QOTD: "It is customary to write in Latin when a person doesn't know what he is talking about and doesn't want others to find out." - Janusz Karczak
Reading: Rudyard Kipling, The Jungle Books
Listening to: Jim Malcolm, Rohallion
Decluttering accomplishments: addressed Rosh Hashanah cards
The title of this comes from a joke that was popular when I was a kid and is, alas, completely outdated now. Back in my youth (i.e. when the giant redwoods were saplings), hurricanes were always given female names. When I was, say, nine years old, the following was thought to be very very witty:
Q: Why are hurricanes named after girls?
A: Because they aren't him-icanes
One of the sillier consequences of the move to gender-neutral language (something I am mostly in favor of, by the way) was the idea to alternate female and male names for tropical storms. So the joke is obsolete, but I still couldn't resist.
By the time Isabel got here, she was down to a tropical storm. By the way, she later became just a tropical depression, which raises the question of whether it isn't inherently depressing no longer to be a hurricane. But storm is bad enough, particularly inland where people have no clue as to what to do. Or, more to the point, where houses don't have proper storm windows and shutters and such. Having some experience on the subject, I took everything in from the balcony, filled up my water bottles, and made sure the batteries in the flashlights and the radio were working. Had I been entirely together, I'd have also dug out some AAA batteries so I could have used the other radio, but at least I had one that worked.
The catch in all of this is that we were scheduled to have a major program review on Thursday. This is a quarterly meeting with the CEOs of our contractors and various people with a lot of stars on their shoulders and fancy titles. When I left the office at 4:30 p.m. on Wednesday, the meeting was still on. At about 7:45 p.m. I got a call at home telling me that the government was shutting down on Thursday and our meeting was cancelled. I did manage to reach the senior vice president of my company by voicemail and keep him from getting on a red-eye out here. Tomorrow will be interesting as we try to figure out what to do.
Shutting down Thursday was really not necessary in my opinion, as the storm didn't hit until late in the day. The metro closed at 11 a.m., for example, while the skies were barely cloudy. I suppose excessive caution is better than recklessness, though, which leads me to one of my past hurricane stories. Hurricane Belle came when I was in high school and I guess I hadn't paid enough attention to exactly when it was supposed to reach Long Island because I went out on a long bike ride. It started raining when I was at about the furthest from home that I'd planned to ride. Raining heavily. So I decided to take a shortcut, only I didn't actually know where to turn on the shortcut. To make a long story short, by the time I got home, the water was up to my knees (and that's higher on a bike than on foot). I got in suprisingly little trouble, probably because my parents were relieved I got home at all. There are times when I am amazed that I survived my childhood.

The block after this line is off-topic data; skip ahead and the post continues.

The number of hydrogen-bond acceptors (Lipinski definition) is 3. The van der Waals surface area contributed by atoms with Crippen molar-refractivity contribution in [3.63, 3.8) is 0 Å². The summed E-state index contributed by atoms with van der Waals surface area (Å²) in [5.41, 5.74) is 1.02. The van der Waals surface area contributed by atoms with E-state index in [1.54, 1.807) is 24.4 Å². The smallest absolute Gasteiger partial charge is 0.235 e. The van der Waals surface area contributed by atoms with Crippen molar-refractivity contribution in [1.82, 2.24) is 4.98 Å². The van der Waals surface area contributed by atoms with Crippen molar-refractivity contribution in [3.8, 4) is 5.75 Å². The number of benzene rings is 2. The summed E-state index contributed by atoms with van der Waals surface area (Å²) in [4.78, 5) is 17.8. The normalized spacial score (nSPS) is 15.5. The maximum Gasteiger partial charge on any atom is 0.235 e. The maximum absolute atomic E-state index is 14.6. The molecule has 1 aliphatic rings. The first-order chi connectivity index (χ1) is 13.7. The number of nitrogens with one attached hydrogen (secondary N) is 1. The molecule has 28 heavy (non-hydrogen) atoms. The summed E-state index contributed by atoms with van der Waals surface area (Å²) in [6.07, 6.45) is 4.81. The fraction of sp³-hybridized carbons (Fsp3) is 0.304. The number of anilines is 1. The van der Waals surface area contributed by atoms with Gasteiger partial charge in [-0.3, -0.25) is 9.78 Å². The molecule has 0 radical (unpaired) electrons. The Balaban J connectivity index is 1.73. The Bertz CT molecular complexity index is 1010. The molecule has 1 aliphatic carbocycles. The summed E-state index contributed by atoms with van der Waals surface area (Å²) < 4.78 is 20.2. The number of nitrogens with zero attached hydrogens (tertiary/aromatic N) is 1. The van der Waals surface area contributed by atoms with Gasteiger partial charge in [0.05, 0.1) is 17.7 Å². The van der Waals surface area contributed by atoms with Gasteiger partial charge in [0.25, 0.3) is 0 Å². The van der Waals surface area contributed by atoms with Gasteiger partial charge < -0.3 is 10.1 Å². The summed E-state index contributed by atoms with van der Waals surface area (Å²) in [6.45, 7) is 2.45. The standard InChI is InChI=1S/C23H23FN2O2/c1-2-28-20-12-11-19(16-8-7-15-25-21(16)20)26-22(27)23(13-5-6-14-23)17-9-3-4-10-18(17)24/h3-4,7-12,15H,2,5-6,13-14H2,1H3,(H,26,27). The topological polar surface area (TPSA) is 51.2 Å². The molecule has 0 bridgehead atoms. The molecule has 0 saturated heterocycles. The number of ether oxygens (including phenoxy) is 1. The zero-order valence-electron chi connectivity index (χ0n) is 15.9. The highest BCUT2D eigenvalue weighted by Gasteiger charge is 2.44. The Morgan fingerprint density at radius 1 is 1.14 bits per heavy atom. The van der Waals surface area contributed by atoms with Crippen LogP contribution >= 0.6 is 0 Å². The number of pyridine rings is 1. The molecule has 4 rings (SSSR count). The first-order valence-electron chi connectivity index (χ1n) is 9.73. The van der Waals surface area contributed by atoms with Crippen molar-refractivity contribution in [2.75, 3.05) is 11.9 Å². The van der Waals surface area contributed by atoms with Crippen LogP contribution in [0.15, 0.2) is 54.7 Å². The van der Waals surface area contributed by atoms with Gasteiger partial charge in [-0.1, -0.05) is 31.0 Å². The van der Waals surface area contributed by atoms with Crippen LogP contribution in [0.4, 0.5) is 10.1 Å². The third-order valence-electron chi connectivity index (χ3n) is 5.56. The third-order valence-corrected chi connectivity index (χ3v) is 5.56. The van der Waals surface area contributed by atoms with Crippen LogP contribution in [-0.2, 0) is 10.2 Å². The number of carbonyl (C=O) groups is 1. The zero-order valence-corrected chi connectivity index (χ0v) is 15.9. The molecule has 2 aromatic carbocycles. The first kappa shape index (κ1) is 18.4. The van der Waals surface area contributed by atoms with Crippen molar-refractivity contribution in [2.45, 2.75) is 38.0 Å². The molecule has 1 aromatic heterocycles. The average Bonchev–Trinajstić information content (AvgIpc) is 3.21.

My other good childhood hurricane story is probably not true, since the chronology doesn't seem to match any storm I've seen written about. The way I remember it is that a major hurricane hit just after we moved into our house. My father turned to my mother and said, "Well, Bea, if the house stands through this, I'll know we made a good buy." As a three-year-old, I did not find that reassuring. Maybe there was a nor'easter and not a hurricane. They're just as destructive but don't get cute names.
Anyway, Isabel mostly went west of us and the highest gusts here were no more than 60 miles per hour. That was enough to knock out our power and it was out about 19 hours. No big deal - I had flashlights (and candles, if need be) at the ready and a good supply of trashy novels to read. (And, yes, we were off work again Friday, so I had time to read some of those trashy novels.) We're also still being advised to boil water as the power outage also affected the water purification plants. Not a big deal, since I had filled up those water bottles. And I have a gas stove so cooking was feasible. The stove has an electric ignition, but can be lit with a match. (At least one of my neighbors hadn't figured that out, though! The mind boggles.)
Things are back to normal now, though there are still some traffic lights out. We'll get caught up at work somehow and things will go on.
As for other things that happened this week, I went to see Old Blind Dogs play at the Kennedy Center on Tuesday night. They were the featured artist at the free concert on the Millennium Stage and were as much fun as usual. One of the things I really like about living here is the sheer variety of cultural attractions and this is a good example. A few people I talked to during intermission and after the concert were already fans, but there were other people who had never heard of them before and came just because it was something free to do.
The other event of the week was going to the Knit-out on the Mall today. I picked up flyers (and discount coupons) from a lot of local yarn stores and guilds. I figure that going to a knitting group would be another way to expand my social circles. And I can always use the discounts. Not that I need more yarn, but everybody who does needlework has the stash problem. I figure that my den holds the equivalent of three complete sheep!
Copyright 2003 Miriam H. Nadel